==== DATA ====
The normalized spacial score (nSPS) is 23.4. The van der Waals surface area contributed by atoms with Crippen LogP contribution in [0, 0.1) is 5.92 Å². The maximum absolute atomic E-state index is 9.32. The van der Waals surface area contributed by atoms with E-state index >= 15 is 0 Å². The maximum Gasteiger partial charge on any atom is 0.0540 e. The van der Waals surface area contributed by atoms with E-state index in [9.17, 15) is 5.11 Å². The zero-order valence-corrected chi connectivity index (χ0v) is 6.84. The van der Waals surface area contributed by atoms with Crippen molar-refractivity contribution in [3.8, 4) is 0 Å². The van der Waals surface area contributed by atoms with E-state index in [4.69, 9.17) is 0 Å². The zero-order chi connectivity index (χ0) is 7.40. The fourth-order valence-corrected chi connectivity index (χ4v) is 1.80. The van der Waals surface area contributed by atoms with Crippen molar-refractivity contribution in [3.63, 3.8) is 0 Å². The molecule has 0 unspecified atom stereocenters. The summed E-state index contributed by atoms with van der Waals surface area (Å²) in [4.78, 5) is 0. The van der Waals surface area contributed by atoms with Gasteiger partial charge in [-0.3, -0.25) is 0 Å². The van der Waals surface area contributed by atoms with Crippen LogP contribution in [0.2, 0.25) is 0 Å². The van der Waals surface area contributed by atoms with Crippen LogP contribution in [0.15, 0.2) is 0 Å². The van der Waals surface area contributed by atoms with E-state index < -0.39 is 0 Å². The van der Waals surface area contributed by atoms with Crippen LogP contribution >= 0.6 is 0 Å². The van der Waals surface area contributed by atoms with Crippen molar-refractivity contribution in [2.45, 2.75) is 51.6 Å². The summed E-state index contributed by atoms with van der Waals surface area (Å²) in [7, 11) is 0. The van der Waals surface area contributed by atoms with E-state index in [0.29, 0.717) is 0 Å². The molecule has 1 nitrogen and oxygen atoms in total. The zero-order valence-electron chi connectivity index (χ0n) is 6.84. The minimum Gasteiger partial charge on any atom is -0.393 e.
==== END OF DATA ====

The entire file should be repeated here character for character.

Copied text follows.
The normalized spacial score (nSPS) is 23.4. The van der Waals surface area contributed by atoms with Crippen LogP contribution in [0, 0.1) is 5.92 Å². The maximum absolute atomic E-state index is 9.32. The van der Waals surface area contributed by atoms with E-state index >= 15 is 0 Å². The maximum Gasteiger partial charge on any atom is 0.0540 e. The van der Waals surface area contributed by atoms with E-state index in [9.17, 15) is 5.11 Å². The zero-order valence-corrected chi connectivity index (χ0v) is 6.84. The van der Waals surface area contributed by atoms with Crippen molar-refractivity contribution in [3.8, 4) is 0 Å². The van der Waals surface area contributed by atoms with E-state index in [4.69, 9.17) is 0 Å². The zero-order chi connectivity index (χ0) is 7.40. The fourth-order valence-corrected chi connectivity index (χ4v) is 1.80. The van der Waals surface area contributed by atoms with Crippen molar-refractivity contribution in [3.63, 3.8) is 0 Å². The molecule has 0 unspecified atom stereocenters. The summed E-state index contributed by atoms with van der Waals surface area (Å²) in [4.78, 5) is 0. The van der Waals surface area contributed by atoms with Gasteiger partial charge in [-0.3, -0.25) is 0 Å². The van der Waals surface area contributed by atoms with Crippen LogP contribution in [0.2, 0.25) is 0 Å². The van der Waals surface area contributed by atoms with Crippen LogP contribution in [0.15, 0.2) is 0 Å². The van der Waals surface area contributed by atoms with E-state index < -0.39 is 0 Å². The van der Waals surface area contributed by atoms with Crippen LogP contribution >= 0.6 is 0 Å². The van der Waals surface area contributed by atoms with Crippen molar-refractivity contribution in [2.45, 2.75) is 51.6 Å². The summed E-state index contributed by atoms with van der Waals surface area (Å²) in [7, 11) is 0. The van der Waals surface area contributed by atoms with E-state index in [0.29, 0.717) is 0 Å². The molecule has 1 nitrogen and oxygen atoms in total. The zero-order valence-electron chi connectivity index (χ0n) is 6.84. The minimum Gasteiger partial charge on any atom is -0.393 e.